ADVERTISEMENT

Bulgaria vote seen unlikely to deliver government, solve crisis

Party Popularity

Bulgaria’s two biggest parties look unlikely to win a majority in Sunday’s election and neither looks capable of forming a coalition, Reuters wrote. Tens of thousands took to the streets in February to protest against corruption, rising unemployment and high utility bills in February, forcing premier Boiko Borisov and his GERB party to resign in favor of a caretaker government. Bulgaria lags the rest of the bloc that it joined in 2007 and its struggles show the risk of fraying democracy and vulnerable economies in fringe members as the euro zone focuses on its own financial crisis. Borisov has ruled out any coalition deal but has previously worked with Attack, the main beneficiary of the protests with about 5% support, on an unofficial basis, although its anti-EU, Roma and Turkish rhetoric limits its appeal as a partner. The Socialists have promised to create 250,000 jobs, bring unemployment down from an eight-year high and cut taxes for low earners as well as keeping debt low. They have failed to convince voters beyond their core support. A poll on Thursday by the private Sova Harris agency put centre-right GERB at 20.9% and the Socialists on 20.4% while pollsters Centre of Analysis and Marketing put GERB at 21.3% and the Socialists at 18.9%. At least 43% support is needed for a majority.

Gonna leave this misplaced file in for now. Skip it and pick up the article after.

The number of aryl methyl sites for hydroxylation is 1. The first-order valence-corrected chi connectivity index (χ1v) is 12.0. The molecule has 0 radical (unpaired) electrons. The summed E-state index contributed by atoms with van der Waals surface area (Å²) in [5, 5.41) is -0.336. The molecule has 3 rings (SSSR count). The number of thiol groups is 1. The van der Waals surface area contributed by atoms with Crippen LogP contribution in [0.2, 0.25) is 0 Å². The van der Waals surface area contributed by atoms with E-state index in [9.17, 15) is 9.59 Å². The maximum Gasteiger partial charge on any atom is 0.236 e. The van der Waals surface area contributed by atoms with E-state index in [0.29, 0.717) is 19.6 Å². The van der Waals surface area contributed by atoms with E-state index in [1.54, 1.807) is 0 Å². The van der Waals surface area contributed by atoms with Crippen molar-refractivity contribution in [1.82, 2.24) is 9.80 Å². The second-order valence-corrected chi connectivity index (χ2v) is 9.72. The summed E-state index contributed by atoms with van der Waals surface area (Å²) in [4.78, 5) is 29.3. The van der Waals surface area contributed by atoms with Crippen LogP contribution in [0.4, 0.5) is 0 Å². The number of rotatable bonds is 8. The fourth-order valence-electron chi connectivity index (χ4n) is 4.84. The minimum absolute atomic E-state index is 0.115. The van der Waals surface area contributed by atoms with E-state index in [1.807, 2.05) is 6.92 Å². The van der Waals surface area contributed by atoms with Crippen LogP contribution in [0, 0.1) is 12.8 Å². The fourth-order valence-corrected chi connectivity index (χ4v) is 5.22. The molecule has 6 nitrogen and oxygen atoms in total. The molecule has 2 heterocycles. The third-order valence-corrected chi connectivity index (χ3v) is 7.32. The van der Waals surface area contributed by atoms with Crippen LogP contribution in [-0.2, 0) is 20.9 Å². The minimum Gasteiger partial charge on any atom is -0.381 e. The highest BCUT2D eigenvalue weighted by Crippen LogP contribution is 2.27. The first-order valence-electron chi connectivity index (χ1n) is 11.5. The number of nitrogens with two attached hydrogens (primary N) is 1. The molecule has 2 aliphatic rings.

ADVERTISEMENT

Digitization, sustainability among characteristics of future... Analysis

Digitization, sustainability among characteristics of future...

Lawmakers approve residency permit for digital nomads Parliament

Lawmakers approve residency permit for digital nomads

Transformation Delineation - Microsoft country general manag... Podcasts

Transformation Delineation - Microsoft country general manag...

Most districts not planning mandatory vaccination at kinderg... City

Most districts not planning mandatory vaccination at kinderg...

SUPPORT THE BUDAPEST BUSINESS JOURNAL

Producing journalism that is worthy of the name is a costly business. For 27 years, the publishers, editors and reporters of the Budapest Business Journal have striven to bring you business news that works, information that you can trust, that is factual, accurate and presented without fear or favor.
Newspaper organizations across the globe have struggled to find a business model that allows them to continue to excel, without compromising their ability to perform. Most recently, some have experimented with the idea of involving their most important stakeholders, their readers.
We would like to offer that same opportunity to our readers. We would like to invite you to help us deliver the quality business journalism you require. Hit our Support the BBJ button and you can choose the how much and how often you send us your contributions.